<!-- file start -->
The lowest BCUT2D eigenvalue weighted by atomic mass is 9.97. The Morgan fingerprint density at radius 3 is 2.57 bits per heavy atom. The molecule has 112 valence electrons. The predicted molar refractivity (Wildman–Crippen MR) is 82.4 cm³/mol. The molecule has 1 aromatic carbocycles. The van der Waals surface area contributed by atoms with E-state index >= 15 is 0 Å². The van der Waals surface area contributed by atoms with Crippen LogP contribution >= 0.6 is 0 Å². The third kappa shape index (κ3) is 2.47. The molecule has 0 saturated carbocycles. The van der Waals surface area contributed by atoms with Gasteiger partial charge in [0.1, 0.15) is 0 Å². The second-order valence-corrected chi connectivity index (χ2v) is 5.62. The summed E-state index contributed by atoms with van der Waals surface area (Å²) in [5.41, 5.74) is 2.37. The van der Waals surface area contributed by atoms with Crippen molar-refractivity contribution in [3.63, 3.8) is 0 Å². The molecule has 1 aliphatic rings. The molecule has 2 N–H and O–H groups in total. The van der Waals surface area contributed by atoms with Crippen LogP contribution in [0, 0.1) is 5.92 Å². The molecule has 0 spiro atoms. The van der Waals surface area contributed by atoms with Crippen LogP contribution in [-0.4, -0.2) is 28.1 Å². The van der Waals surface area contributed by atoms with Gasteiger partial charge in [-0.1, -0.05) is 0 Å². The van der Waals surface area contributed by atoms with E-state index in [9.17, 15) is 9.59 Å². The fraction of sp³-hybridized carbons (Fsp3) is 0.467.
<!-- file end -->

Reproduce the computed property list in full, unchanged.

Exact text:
The lowest BCUT2D eigenvalue weighted by atomic mass is 9.97. The Morgan fingerprint density at radius 3 is 2.57 bits per heavy atom. The molecule has 112 valence electrons. The predicted molar refractivity (Wildman–Crippen MR) is 82.4 cm³/mol. The molecule has 1 aromatic carbocycles. The van der Waals surface area contributed by atoms with E-state index >= 15 is 0 Å². The van der Waals surface area contributed by atoms with Crippen LogP contribution >= 0.6 is 0 Å². The third kappa shape index (κ3) is 2.47. The molecule has 0 saturated carbocycles. The van der Waals surface area contributed by atoms with Gasteiger partial charge in [0.1, 0.15) is 0 Å². The second-order valence-corrected chi connectivity index (χ2v) is 5.62. The summed E-state index contributed by atoms with van der Waals surface area (Å²) in [5.41, 5.74) is 2.37. The van der Waals surface area contributed by atoms with Crippen molar-refractivity contribution in [3.63, 3.8) is 0 Å². The molecule has 1 aliphatic rings. The molecule has 2 N–H and O–H groups in total. The van der Waals surface area contributed by atoms with Crippen LogP contribution in [0, 0.1) is 5.92 Å². The molecule has 0 spiro atoms. The van der Waals surface area contributed by atoms with Crippen LogP contribution in [-0.4, -0.2) is 28.1 Å². The van der Waals surface area contributed by atoms with Gasteiger partial charge in [-0.1, -0.05) is 0 Å². The van der Waals surface area contributed by atoms with E-state index in [9.17, 15) is 9.59 Å². The fraction of sp³-hybridized carbons (Fsp3) is 0.467.